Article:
Note Whether a Location Is Full
00:00 After adding the string, there’s a way to see how many spaces are filled inside of any of those locations. But now it would be nice to have a meaningful way to check whether it’s full or not. For that, let’s go ahead and define a new method inside of the parent class.
I’ll call this one
.is_full(). That’ll be an instance method as well. This is going to be something like the check that we did up here. We want to figure out how many animals are currently inside the location compared to how many spaces are in there.
So asking the question “is this location full?” is going to return
True if the spaces are filled or if there’s more animals than possible, which shouldn’t trigger, but we still want to make sure that it doesn’t just trigger on exactly the same amount of spaces because maybe there’s a way to add two animals at the same time, and it would pop over the assigned amount of spaces.
>= is just some sort of a safety here, and else I’m going to return
False. Again, I’m not writing the
else because if the conditional expression returns
True, I’m returning the function.
and it also does a pretty small calculation. So this is another good candidate to turn into a property, and I’ll do that right away. I’m going to say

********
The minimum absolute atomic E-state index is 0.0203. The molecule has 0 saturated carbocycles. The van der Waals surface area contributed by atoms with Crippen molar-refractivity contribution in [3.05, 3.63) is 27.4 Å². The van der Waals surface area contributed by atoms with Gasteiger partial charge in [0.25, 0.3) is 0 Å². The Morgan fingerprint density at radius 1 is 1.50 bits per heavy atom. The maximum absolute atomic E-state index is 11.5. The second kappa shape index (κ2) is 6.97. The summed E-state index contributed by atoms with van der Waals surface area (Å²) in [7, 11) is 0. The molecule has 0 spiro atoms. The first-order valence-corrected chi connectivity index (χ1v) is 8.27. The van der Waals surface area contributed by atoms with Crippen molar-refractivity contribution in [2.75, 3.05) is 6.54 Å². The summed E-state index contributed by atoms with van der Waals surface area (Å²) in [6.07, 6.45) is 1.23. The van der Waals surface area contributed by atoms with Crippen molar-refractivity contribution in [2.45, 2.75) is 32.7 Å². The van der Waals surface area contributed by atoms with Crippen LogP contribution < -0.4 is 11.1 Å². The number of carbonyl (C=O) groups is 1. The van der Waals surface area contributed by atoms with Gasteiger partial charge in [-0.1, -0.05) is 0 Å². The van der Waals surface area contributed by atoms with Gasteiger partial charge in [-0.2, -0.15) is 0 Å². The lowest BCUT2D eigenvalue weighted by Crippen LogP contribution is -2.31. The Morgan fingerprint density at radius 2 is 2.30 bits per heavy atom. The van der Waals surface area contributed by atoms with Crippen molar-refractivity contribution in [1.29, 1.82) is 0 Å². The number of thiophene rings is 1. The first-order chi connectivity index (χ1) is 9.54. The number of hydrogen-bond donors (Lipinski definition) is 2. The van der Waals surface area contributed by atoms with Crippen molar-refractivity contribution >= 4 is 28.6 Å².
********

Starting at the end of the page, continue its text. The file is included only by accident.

@property at the top of this method declaration.
Okay, and then let’s see if now I can say
barn.is_full. Yep. Now it’s working. So this is not a problem. There’s always typos, there’s always something that you’re going to do wrong while developing this.
False because there’s one space, but there’s no animal in there. If I do
barn.animals—don’t forget the
s—you can see that it’s an empty list. And now just for the fun of it, I’m going to put something in there. I’m going to say
barn.animals.append(), and we’re going to put in a sheep. This is not actually a sheep, but just a string
So if I say
barn.is_full now, then you can see that this property returns
True. Again, this looks like an attribute. It’s actually a method, and that’s just because I used the
@property decorator at the beginning of the method. All right, I like that it’s working as expected. Good that I went ahead and tested it, so it gave me a chance to catch this typo that I had in the method declaration.
We can now figure out relatively easily whether a farm location is full or not, whether it has space for more animals, which we’ll use in the other instance methods
.exit() that you’re going to define next.
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